To be used, the network layer need to be started with the SplitControl interface. This is implemented by a dedicated module, NetControlM, which waits for all other components to start before letting the application use the network layer (ActiveMessageC implements the link layer). The application can then send and receive MHPackets, which can be manipulated with the MHServiceC component.

The DymoServiceC and MHServiceC components are the protocol services: they are responsible for all the processing and packet manipulations related to their respective protocol. Both of them have their own sending and receiving queue, an instance of AMSenderC and AMReceiverC. This does not break the single Output Queue principle we have seen above: though it is not represented on the diagram for simplicity reasons, these queues rely on ActiveMessageC to exchange packets with the radio chip. It is this component that actually plays the role of the Output Queue, and it uses the parameterized wiring feature of NesC to deal and gather the packets to the AMReceiverC and from the AMSenderC components. This is also why there is no need for a Dispatcher component. The ActiveMessageC component provides the link-layer feedback as well: it is possible to request hardware acknowledgements for each packet sent and thus determine if the neighbor received the packet.

To make things clearer, the sequence diagram in figure 3 shows the interactions between components when the application wants to send a packet to an "unknown" node. The application is unaware of the routing operations, it thus sends the packet as if it was a single-hop packet. The packet is given to the MHServiceC component which does not know how the routing protocol operates, but is aware that obtaining a route may not be immediate. Therefore, when the routing table (which is shared by both of the protocol services) signals that the route is not available yet, the send command returns and the MH service will retry regularly to send the packet. In the meanwhile, the routing table signals to the DYMO service that a route is needed, and a route request is issued. When the route reply arrives, the routing table is updated, so that the next try from the MH service will be successful. The data packet is eventually sent to the next hop on the route, and the sendDone event is signaled to the application, so that it can reuse the packet buffer.

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Figure 3: Sequence diagram for the sending of a packet triggering a RREQ. DymoTableC is shared by DymoServiceC and MHServiceC.

The DYMO Service

The DymoServiceC (figure 4) does not exactly follow the modular layout presented above. Indeed, it has a Routing Engine (the DymoEngineM and DymoPacketM components) and a Topology Engine (the DymoTableC component), but no Forwarding Engine. The main reason is that it would have added useless complexity. Since upper layers are not interested in DYMO packets, the delivering functionality of the Forwarding Engine is not needed. Furthermore, the DymoEngine is the only component that sends DYMO packets, therefore the Forwarding Engine would not need to request the DymoEngine to select a route, since it would have already been selected by the DymoEngine.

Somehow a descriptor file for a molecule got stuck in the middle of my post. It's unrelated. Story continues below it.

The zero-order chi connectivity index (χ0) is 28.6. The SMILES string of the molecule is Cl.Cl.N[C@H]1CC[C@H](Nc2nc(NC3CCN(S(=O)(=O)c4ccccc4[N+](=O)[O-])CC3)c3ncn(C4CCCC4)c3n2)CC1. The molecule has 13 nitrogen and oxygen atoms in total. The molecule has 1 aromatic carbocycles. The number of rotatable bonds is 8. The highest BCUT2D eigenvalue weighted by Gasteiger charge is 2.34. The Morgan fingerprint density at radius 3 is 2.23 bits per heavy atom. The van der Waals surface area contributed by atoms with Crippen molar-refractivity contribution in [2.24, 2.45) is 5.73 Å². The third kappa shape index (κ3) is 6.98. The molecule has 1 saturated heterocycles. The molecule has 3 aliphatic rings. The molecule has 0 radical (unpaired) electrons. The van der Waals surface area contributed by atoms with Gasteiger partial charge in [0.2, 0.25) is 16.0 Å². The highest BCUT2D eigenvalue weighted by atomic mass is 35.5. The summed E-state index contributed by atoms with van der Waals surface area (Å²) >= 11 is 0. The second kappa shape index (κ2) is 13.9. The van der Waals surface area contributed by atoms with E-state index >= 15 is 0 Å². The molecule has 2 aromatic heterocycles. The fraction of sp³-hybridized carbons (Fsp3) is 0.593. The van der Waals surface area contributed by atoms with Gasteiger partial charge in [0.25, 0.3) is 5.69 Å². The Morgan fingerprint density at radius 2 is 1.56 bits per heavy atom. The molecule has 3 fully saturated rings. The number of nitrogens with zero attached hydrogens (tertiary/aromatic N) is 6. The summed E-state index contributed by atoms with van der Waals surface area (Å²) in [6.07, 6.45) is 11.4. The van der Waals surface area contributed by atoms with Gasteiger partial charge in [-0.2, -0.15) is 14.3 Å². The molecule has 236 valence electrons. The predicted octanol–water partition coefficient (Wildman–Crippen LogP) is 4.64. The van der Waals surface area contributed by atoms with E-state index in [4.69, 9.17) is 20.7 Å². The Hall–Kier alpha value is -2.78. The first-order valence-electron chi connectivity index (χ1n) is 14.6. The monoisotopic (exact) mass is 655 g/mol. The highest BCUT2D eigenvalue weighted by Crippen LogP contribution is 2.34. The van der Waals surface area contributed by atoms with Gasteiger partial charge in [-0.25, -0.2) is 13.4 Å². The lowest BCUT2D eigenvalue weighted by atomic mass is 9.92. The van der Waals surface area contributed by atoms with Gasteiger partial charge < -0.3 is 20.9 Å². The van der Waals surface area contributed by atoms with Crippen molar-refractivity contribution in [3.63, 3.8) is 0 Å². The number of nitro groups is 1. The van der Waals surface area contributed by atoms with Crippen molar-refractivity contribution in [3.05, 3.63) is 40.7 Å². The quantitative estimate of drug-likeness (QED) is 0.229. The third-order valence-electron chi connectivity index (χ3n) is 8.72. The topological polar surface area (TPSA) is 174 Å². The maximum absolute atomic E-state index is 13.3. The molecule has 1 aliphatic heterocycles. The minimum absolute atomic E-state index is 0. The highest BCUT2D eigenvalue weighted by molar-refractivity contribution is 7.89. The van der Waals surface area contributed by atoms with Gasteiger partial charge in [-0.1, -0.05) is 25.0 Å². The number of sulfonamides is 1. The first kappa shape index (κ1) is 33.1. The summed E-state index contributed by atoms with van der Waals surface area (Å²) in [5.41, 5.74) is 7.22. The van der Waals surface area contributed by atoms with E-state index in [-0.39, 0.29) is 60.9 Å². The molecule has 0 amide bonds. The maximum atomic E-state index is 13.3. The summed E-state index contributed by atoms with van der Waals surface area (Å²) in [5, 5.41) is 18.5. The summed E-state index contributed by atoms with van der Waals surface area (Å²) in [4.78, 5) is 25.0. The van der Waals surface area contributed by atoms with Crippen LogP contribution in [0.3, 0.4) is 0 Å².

As a consequence, the DymoEngine is directly connected to the AMSend and Receive interfaces, and it handles the received packets.

Since processing a packet can take a long time, it is implemented as a split-phase operation, illustrated in figure 5. When a DYMO packet is received, it is given to the DymoPacketM module, which returns immediately and posts a task to read the packet. Each piece of information found in the packet is given to DymoEngineM via an appropriate event. The event handler uses the routing table to judge the usefulness of the information, and decides accordingly if the information should be propagated. It returns its decision to the DymoPacketM module, which in parallel constructs the packet to be forwarded.

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Figure 4: Layout of the DYMO service component.
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Figure 5: Sequence diagram of the processing of a DYMO packet.

The MH Service

The routes determined by the DYMO protocol need a multi-hop transport protocol to be used. Though we did not need such a protocol to implement DYMO, we need one to test and evaluate the implementation. Since no such protocol was available in the TinyOS 2.0 distribution, we implemented a very simple one. Implementing such a protocol also allowed to provide a directly usable multi-hop network layer to applications.

The protocol actually implements the Active Message interfaces on top of the existing Active Message stack.

Contrarily to the the DYMO service, the MH service (figure 6) does have a Forwarding Engine, which is actually more complicated than the control plane. When a MH packet is received from the AM layer or sent by the application, the Forwarding Engine requests MHEngineM to fill the AM fields (and the MH fields if necessary) in order to put the packet on the route toward its target. Given that the route may be unknown and that we are working with a reactive routing protocol, the Forwarding Engine does not discard the packet if no route is available. Instead, it puts it in a waiting queue and regularly retries to request the route. If the RREQ issued by the DYMO service is successful before a certain timeout, the packet is finally given to the sending queue. Since it does not have any functionality specific to the MH protocol, the Forwarding Engine was made as generic as possible and does not rely on any MH-specific interface. It may therefore be used by other protocol services.